The manga was meticulously researched, and MORI included everything from Mudie's library to the Crystal Palace, and she got the fashions spot on (after the first few chapters).

William has a friend from India, Prince Hakim, whom he met at school, and Hakim has a small troupe of girls who surround him all the time (and are silent). There may be a bit of stereotyping going on here; I'm not familiar enough with Indian culture during the colonial occupation to make that assessment.

Mori doesn't gloss over the rigid class hierarchy in England at the time, but she doesn't get Dickensian on it, either. When Mr. Jones says that he won't allow his son to marry a maid, it's in part because he's just ascended into the Society that includes balls and debutantes and nobility, and he doesn't want William to tarnish his reputation, but also because maids are lower class. But Baron Campbell scorns the Joneses as nouveau riche scum. He can't win, it seems.

The anime runs 26 episodes. Even for anime, this was a very niche title. Nozomi Entertainment licensed and released it in the US. Each season comes with a 100-page booklet on Victoriana and about the characters. The packaging is very nice, and if you look in the extras on disc 1 of season 2, you'll see my name listed as one of the people who supported the release of the second season.

The manga has 9 volumes and was published in the US by CMX. Older volumes are hard to come by on Amazon (they start at $25 for a $10 book). Right Stuf still lists most of the volumes.

08 November 2010

Caffeine free.

Neurologist's orders. Apparently, I have several types of migraine all mixed up together, and caffeine contributes to one of them. So I had to quit cold turkey. My neurologist hath a blog, and he wrote about the link between caffeine and headaches, if you're interested.

But, on the plus side, once I've detoxed completely and I no longer have the sinusy headaches, I can have all the caffeine I can drink two days a week. Good thing, because I have a ton of black and green teas in my cupboard that need to go.

I've been drinking herbal tea in the mornings of late, going through Christmas tea dated 2008 and 2009. Celestial Seasonings Gingerbread Spice is AWESOME. Most likely I was hoarding it for future drinking, which explains why I drank maybe half the box. You can only buy it 3 months of the year! I have a box of Sugar Plum Spice (dated 2009) still in its shrink wrap in the cupboard, which will be the next to go. Maybe tomorrow I'll have some of that.

In related news, I crocheted a cozy for my teapot. I improvised, which means it took me 5 tries before finding a method that worked. My teapot is a non-standard size, not round, but more UFO-shaped (an older model of this one, I think), so the half dozen patterns I saw on Ravelry wouldn't quite work.

Pattern for a tea cozy:
ca 100 g worsted weight, size H hook

Ch 6, sl st to form ring.
DC 12 in ring. sl st to close. ch2
2dc in each dc (ch2 counts as 1dc) sl st to join. ch 2.
*dc 2 2dc in next dc* around ring. sl st to join. ch 2.
*dc 3 2dc in next dc* around ring. sl st to join. ch 2.
*dc 4 2dc in next dc* around ring. sl st to join. ch 2.
*dc 5 2dc in next dc* around ring. DO NOT JOIN. This is the spout. ch 2.
*dc 6 2dc in next dc* to approximate midpoint (leave space for handle). ch 2, turn.
*dc 5 dc2tog* to split. ch 2, turn.
*dc 4 dc2tog* to handle space. ch 2, turn.
*dc 3 dc2tog* to split. ch 2, turn.
*dc 2 dc2tog* to handle. ch 2, turn.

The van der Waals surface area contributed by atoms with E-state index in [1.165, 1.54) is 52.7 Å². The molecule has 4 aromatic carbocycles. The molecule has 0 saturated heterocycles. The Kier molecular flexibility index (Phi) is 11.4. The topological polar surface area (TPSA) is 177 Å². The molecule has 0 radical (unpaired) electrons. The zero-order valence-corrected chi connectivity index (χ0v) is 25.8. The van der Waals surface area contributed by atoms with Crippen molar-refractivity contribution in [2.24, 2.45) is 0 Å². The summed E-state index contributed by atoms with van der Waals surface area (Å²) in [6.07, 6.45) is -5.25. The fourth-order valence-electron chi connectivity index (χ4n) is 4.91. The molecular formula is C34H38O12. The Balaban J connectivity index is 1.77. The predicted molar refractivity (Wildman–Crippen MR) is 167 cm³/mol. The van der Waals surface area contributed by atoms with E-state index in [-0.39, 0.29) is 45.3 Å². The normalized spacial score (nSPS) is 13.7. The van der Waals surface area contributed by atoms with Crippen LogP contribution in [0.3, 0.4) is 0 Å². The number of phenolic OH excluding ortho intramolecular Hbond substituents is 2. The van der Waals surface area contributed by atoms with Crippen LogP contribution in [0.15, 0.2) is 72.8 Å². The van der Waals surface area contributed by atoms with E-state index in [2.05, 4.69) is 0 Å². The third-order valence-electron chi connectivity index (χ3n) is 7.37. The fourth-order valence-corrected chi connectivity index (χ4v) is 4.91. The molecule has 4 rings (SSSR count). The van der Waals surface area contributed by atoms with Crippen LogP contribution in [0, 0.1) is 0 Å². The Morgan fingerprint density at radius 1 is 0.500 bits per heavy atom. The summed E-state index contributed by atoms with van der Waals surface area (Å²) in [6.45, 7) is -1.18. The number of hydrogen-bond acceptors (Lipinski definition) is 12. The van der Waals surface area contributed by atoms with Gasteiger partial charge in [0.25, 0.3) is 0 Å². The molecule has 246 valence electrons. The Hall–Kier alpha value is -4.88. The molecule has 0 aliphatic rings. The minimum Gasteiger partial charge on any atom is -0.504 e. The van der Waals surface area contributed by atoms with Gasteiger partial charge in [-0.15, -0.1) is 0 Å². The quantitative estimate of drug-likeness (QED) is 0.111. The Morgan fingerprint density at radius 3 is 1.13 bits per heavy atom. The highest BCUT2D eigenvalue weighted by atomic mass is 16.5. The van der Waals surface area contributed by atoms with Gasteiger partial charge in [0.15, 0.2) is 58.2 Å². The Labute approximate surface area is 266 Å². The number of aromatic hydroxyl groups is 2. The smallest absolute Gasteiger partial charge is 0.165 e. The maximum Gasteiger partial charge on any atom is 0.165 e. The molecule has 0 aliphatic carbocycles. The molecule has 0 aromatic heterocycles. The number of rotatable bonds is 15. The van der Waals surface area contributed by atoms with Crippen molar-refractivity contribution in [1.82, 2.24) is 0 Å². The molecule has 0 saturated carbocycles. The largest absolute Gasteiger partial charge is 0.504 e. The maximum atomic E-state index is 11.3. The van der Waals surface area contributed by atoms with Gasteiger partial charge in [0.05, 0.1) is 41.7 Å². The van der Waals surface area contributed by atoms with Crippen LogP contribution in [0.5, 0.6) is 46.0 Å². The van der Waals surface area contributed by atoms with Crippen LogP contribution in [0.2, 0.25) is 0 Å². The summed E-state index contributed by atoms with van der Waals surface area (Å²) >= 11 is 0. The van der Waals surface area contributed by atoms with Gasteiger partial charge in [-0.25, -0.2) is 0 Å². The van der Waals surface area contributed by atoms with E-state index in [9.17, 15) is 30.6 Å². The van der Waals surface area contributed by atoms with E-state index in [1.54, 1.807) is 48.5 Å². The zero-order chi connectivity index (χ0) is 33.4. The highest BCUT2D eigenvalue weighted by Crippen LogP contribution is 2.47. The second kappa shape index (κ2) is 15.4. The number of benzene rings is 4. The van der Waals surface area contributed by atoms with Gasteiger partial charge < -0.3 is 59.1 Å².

*dc 1 dc2tog* to split. Fasten off.
Tie on at opposite side of split. *dc 6 2dc in next dc* to handle space. ch 2, turn.
*dc 5 dc2tog* to split. ch 10. (this will be the strap) ch2, turn.
dc 10 in chain. *dc 4 dc2tog* to handle. ch 2, turn.
*dc 3 dc2tog* to strap, dc 10. ch 2, turn.
dc 2, ch 1 skip next dc, dc 7 (to make buttonhole). *dc 2 dc2tog* to handle. ch 2, turn.
*dc 1 dc2tog* to strap (may dc first 2 stitches tog for aesthetics), dc to end. ch 1, turn.
sc in each dc. at handle, ch 2 (or number of stitches left open for the handle) continue around.
Crochet (or purchase) a button and fasten it in the appropriate position.
Wash, block dry on teapot.

It should look something like this (handle shot) when you're finished.

06 November 2010

Bull Spec: a spec-fic magazine based out of Durham

There's a vibrant little spec fic community here in the Triangle, and Sam Montgomery-Blinn, the founder and editor of Bull Spec is tapping into it. He's also making an effort to publicize spec-fic-related events here in the Triangle, to bring the community together.

I just got back from the launch party for issue 3, over at Flyleaf Books in Chapel Hill, where David Drake read a excerpt from the book he just turned in (a sequel to The Legions of Fire), Melinda Thielbar read from her story in issue 3 (a clever piece looking at the hyperprevalence of technology and its effects), and a pair of comics guys did a Mad-Libs-improv comic book, in which a superhero named Dwight saved his librarian/Scrabble champion girl from the evil Coach K. (That's Coach Krzyzewski, of Duke b-ball, for those of you not immersed, voluntarily or not, in the local rivalry.)

Then there was a Q&A, and some time to interact with people. I had a chance to talk with David Drake a bit, and let him know that despite not being the target audience for his Hammers Slammers stories and his having warned me off them, I read them anyway and liked them. I was looking for more realistic military SF, and they're certainly that. Then he recommended me his space opera series, which I'll look into once either I have money again or my to read stack is less terrifying.

I had a chance to chat with other local writers, some of whom I met at Mark VanName's reading the other week, and we'll be seeing each other again at the NC writers' night next week. Many thanks to Sam for all his efforts in rounding up the events and publicizing them to everyone he knows about!

(I'm watching the second half of an anime that I want to write a rec post on soon. Spoilers: it's not science fiction. Shocking, I know.)